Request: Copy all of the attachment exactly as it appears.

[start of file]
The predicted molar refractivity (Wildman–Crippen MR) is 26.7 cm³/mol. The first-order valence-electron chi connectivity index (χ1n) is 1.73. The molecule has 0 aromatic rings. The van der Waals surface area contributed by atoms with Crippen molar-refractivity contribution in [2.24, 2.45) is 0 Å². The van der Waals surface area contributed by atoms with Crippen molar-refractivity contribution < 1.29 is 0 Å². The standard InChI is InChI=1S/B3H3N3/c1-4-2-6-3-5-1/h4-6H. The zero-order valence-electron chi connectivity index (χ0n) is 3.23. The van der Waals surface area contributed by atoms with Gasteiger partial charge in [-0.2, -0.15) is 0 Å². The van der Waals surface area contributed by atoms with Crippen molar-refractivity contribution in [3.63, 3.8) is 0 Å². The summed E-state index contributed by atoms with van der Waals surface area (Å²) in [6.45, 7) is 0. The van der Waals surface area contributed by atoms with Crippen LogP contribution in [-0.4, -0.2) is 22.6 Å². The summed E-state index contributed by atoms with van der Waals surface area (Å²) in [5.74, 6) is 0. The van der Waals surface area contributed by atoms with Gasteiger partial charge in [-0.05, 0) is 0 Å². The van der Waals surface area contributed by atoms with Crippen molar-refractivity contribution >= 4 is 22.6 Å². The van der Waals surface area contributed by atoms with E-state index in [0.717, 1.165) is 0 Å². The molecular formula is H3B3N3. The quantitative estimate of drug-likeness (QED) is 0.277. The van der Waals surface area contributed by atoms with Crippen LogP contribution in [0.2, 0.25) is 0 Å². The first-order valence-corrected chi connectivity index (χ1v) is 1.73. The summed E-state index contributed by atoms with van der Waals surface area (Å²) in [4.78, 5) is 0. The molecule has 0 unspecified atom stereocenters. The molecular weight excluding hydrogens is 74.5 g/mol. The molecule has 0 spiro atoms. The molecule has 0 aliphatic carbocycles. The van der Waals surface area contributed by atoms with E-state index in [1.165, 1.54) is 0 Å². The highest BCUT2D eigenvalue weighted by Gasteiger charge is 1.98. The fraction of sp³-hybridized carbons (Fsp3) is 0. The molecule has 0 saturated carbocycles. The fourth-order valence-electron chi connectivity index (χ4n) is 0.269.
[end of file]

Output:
The predicted molar refractivity (Wildman–Crippen MR) is 26.7 cm³/mol. The first-order valence-electron chi connectivity index (χ1n) is 1.73. The molecule has 0 aromatic rings. The van der Waals surface area contributed by atoms with Crippen molar-refractivity contribution in [2.24, 2.45) is 0 Å². The van der Waals surface area contributed by atoms with Crippen molar-refractivity contribution < 1.29 is 0 Å². The standard InChI is InChI=1S/B3H3N3/c1-4-2-6-3-5-1/h4-6H. The zero-order valence-electron chi connectivity index (χ0n) is 3.23. The van der Waals surface area contributed by atoms with Gasteiger partial charge in [-0.2, -0.15) is 0 Å². The van der Waals surface area contributed by atoms with Crippen molar-refractivity contribution in [3.63, 3.8) is 0 Å². The summed E-state index contributed by atoms with van der Waals surface area (Å²) in [6.45, 7) is 0. The van der Waals surface area contributed by atoms with Crippen LogP contribution in [-0.4, -0.2) is 22.6 Å². The summed E-state index contributed by atoms with van der Waals surface area (Å²) in [5.74, 6) is 0. The van der Waals surface area contributed by atoms with Gasteiger partial charge in [-0.05, 0) is 0 Å². The van der Waals surface area contributed by atoms with Crippen molar-refractivity contribution >= 4 is 22.6 Å². The van der Waals surface area contributed by atoms with E-state index in [0.717, 1.165) is 0 Å². The molecular formula is H3B3N3. The quantitative estimate of drug-likeness (QED) is 0.277. The van der Waals surface area contributed by atoms with Crippen LogP contribution in [0.2, 0.25) is 0 Å². The first-order valence-corrected chi connectivity index (χ1v) is 1.73. The summed E-state index contributed by atoms with van der Waals surface area (Å²) in [4.78, 5) is 0. The molecule has 0 unspecified atom stereocenters. The molecular weight excluding hydrogens is 74.5 g/mol. The molecule has 0 spiro atoms. The molecule has 0 aliphatic carbocycles. The van der Waals surface area contributed by atoms with E-state index in [1.165, 1.54) is 0 Å². The highest BCUT2D eigenvalue weighted by Gasteiger charge is 1.98. The fraction of sp³-hybridized carbons (Fsp3) is 0. The molecule has 0 saturated carbocycles. The fourth-order valence-electron chi connectivity index (χ4n) is 0.269.